Friday, February 22, 2013

New film about prescription abuse brings suspense, social critique

by Camille Adams, A&E Writer   

     The much-hyped movie “Side Effects,” by director Steven Soderbergh, is a thriller of hitchcock proportions. The film is rumored to be Soderbergh’s final project as a director, and it would be a fine film for the Oscar-winning director to retire on.

    The film focuses on a married couple played by Channing Tatum and Mara Rooney. Rooney masterfully portrays Emily Taylor, a haggard young wife struggling to cope with the fall-out caused by her husband’s arrest for insider trading.


    As Emily faces her husband’s release from jail and his re-introduction to her life, she relapses into depression, anxiety and suicidal tendencies.

    With minimal dialogue to assist her in expressing Emily’s inner battles, Rooney’s disturbed, vacant expressions, mannerisms and distant tone all skillfully paint the picture of a deeply troubled individual.

    Emily and many of her friends, co-workers and confidants seek pharmaceutical help for their life struggles. Characters in this film pop pills without hesitation: pills for interviews, pills for sleep and pills for depression.

    While the beginning of the film carefully emphasizes — without condoning — this pharmaceutical culture, the entire system comes under intense scrutiny after Emily commits a horrendous act, supposedly under the influence of a trial drug. Suddenly, lawyers, doctors and the media are all out to condemn one man — Emily’s doctor.

    Jude Law portrays this young professional, seeking justice for himself and his patient as his entire world falls apart. Law artfully engages the audience’s sympathies, as throughout the film, his character continues to believe that right can outweigh wrong.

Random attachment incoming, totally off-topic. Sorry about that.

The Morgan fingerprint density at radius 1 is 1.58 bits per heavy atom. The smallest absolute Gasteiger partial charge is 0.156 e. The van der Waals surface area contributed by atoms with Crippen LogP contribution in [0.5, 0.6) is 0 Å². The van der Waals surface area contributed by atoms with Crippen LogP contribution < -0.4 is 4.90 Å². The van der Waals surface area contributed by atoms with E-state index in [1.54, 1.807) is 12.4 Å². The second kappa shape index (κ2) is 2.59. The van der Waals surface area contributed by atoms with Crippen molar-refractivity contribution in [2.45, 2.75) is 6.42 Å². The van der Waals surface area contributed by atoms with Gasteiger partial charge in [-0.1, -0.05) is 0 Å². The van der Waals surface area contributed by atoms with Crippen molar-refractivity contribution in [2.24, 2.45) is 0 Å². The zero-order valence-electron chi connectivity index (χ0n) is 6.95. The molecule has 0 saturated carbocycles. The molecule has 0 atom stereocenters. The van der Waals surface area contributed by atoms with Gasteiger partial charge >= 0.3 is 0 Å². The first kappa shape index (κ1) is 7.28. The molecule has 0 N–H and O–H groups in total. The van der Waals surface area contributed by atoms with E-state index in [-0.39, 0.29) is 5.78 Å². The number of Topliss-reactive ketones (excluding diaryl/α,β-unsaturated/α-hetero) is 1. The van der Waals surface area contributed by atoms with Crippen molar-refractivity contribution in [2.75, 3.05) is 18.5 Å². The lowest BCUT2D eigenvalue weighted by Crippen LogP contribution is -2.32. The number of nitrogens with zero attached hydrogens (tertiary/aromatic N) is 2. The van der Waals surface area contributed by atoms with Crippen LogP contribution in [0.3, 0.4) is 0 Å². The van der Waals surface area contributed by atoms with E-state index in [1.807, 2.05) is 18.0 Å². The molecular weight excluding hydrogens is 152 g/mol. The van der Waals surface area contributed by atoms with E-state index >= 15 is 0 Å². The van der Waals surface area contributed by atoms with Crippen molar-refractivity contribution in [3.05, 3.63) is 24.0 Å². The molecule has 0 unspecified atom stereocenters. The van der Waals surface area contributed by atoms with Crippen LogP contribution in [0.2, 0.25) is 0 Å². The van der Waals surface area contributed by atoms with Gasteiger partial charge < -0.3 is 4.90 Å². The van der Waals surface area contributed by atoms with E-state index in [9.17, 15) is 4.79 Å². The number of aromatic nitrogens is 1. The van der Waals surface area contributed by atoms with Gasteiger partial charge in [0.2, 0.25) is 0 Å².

The first half of the film lags before leading up to the major conflict that initiates a chain reaction of confusion and intrigue.

    All characters are believable and sympathetic, with the exception of Dr. Victoria Siebert, portrayed by Catherine Zeta-Jones. Dr. Siebert’s murky role throughout the film is the least compelling element of the mystery and also the most nonsensical in the conclusion.

    The film contains many unexpected twists, but Soderbergh carefully leads the audience to the necessary conclusions. While it maintains an element of social commentary on the U.S. systems of law and medicine, the movie’s focus switches to an intriguing mystery near the end.

    Simultaneously suspenseful, surprising and compelling, “Side Effects” makes you care deeply for the protagonist, but then spend 30 minutes wondering who is truly in the right.

    Through tinny string music and unusual camera angles, including some throwbacks to Hitchcock masterpieces, Soderbergh creates the atmosphere of a true thriller.

    Oftentimes camera shots focus on individuals outside of the main conversation, or who are in another room, while playing the voice-overs of other characters.

    This method allows the audience to observe the usually hidden expressions and feelings of characters throughout the film, adding to the uncertainty surrounding their mental states.

    “Side Effects” questions our over-medicated and over-diagnosed culture, without condemning anti-depressants or the doctors who prescribe them.

    The film leaves audiences satisfied with a well-constructed end but also contemplating larger issues. “Side Effects” is a must-see and a fitting end to Soderbergh’s directing career.